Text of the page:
As gorgeous as the 2009 Corvette ZR1 may be on the outside, it's what is under the skin that gets our blood pumping. Fortunately, GM stripped down its new supercar to the bare essentials and put it on display here at the 2008 Detroit Auto Show.

You can access our gallery of ZR1 chassis photos by clicking on the photo above. We've also got commentary on what you're looking at after the jump.

The Corvette is rather unique among volume production cars by virtue of its space-frame layout, which uses a self-supporting structure as shown above. Contrast this to the typical modern car, which largely relies on welded and bonded sheetmetal to bear the forces imparted by the suspension, passengers, cargo, powertrain, and other required components.

At the front of the car, tall tubular members help tie the suspension system into the firewall, much like the geometry that would be found at the front of a tube-frame race car chassis (although constructed rather differently).

At the very top of the picture is the large bumper beam that forms a significant part of the crash safety system.

Underneath the front end, a magnesium engine cradle (23) supports not only the powerplant, but also the aluminum lower control arms (22). The radiator is located in front of this; it looks small in this picture because of the angle. The black band running above the "22" and "23" tags is the transverse composite leaf spring, which saves weight and packaging space compared to traditional coil springs.

Just before the exhaust disappears into the frame, you can also see the close-coupled catalytic converters.

This shot clearly shows the front-engine/rear-transmission layout of the Corvette, but the exhaust system hides the large "torque tube" that ties together the two components.

A large plate normally covers the open bottom of the tunnel, which greatly improves the structural rigidity of the chassis.

Another magnesium subframe appears at the rear of the car. While its job of resisting the torque reaction from the driveshaft and differential is made somewhat easier by the aforementioned torque tube, it's still a difficult task to keep the control arms, differential and chassis in alignment when all 595 lb-ft of engine torque are multiplied by the transmission and axle gearing. When the inertia of the rotating mass is considered, the instantaneous torque transmitted to the rear tires is immense - perhaps on the order of 8,000 lb-ft or more, depending on the tires, road surface, and mood of the driver.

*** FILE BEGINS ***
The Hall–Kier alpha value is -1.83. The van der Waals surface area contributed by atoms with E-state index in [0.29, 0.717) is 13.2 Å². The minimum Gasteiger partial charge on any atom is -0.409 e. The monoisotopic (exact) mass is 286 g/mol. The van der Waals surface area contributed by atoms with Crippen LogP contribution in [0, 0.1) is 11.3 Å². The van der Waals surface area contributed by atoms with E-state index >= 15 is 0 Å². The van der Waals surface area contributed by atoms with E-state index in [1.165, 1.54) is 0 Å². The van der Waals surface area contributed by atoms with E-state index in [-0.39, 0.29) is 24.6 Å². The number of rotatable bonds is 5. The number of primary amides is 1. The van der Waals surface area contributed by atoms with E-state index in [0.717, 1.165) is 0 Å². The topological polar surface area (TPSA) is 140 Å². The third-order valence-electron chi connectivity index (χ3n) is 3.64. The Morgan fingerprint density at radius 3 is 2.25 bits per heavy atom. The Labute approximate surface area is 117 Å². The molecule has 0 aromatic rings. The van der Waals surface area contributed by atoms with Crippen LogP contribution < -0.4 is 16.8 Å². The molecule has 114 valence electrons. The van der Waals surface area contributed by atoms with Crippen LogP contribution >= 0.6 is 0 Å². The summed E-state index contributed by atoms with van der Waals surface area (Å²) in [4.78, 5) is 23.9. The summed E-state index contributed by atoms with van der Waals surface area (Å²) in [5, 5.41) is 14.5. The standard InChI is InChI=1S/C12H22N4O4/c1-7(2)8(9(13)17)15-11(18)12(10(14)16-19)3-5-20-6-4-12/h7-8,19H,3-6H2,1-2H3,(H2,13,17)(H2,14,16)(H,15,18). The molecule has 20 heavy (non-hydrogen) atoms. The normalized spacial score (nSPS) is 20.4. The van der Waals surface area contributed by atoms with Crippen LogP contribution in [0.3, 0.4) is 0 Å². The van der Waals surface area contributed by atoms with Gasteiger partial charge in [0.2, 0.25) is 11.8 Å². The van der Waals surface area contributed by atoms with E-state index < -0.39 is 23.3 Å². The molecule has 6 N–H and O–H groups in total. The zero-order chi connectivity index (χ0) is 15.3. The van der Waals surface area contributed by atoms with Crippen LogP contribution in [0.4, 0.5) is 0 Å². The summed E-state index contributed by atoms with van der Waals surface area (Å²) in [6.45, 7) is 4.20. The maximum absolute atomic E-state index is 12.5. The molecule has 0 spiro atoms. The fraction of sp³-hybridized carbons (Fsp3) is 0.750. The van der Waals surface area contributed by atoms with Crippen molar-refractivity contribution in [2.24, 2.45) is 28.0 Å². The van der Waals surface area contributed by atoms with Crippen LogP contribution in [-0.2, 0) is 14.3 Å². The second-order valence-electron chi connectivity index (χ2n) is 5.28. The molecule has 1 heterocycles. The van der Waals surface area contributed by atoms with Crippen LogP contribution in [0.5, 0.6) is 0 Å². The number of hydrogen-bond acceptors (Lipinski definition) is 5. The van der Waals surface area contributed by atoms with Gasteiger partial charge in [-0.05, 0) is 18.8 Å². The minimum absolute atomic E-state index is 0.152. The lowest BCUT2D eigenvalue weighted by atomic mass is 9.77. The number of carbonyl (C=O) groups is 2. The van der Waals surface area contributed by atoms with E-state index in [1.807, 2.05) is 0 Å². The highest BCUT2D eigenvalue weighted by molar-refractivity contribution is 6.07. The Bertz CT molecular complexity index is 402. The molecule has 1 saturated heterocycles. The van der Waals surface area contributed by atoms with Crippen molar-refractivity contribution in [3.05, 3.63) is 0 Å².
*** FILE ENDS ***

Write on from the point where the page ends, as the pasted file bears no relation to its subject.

Although not obvious here, GM uses unequal-diameter half-shafts in the rear - 40mm on the left, and only 33mm on the right. Although the manufacturer has not explicitly stated why it does this, it's very likely that the left shaft experiences larger torque loads during hard acceleration. Making both shafts the same diameter would result in increased weight, and the Corvette team fights for every pound.

The titanium mufflers of the previous Z06 are gone, but in their place are these stainless-steel pieces with bypass valves (manufactured by Pierberg). Those who get a look at the ZR1's tail - that'd be most cars on the road - at least are treated to the sight of polished 4" tips.

The construction of the Corvette presents an interesting problem - where to store the fuel? The solution is to place twin tanks (15) ahead of the rear axle centerline, with a transfer system linking the two that allows the use of one filler neck.

The transmission (18) and rear diff (20) share a cooling system, which is a rather significant issue to address when one considers that the majority of powertrain losses - on the order of 10-15% - are dissipated in these two assemblies. For a 620-hp engine, that's up to 50 kW of power - enough to run several clothes dryers or electric ovens.

Magnesium is used once again for the roof structure. It's a material that's well-suited to this type of structural task - the strength-to-weight ratio is quite good, and better yet, modern processing technologies allow the metal to be injection-molded in its thixotropic (semi-solid) state - much like the way that plastic is processed. This results in a part with accurate details (like the honeycomb ribbing of the above part), which further improves the part's strength and stiffness.

Despite all the fancy materials used elsewhere, a balsa-wood composite is still used for the Corvette's floor. Don't be too critical, though - the material simply needs to act as a spacer between the two "skins", and balsa's mechanical characteristics and light weight make it perfect for this task.

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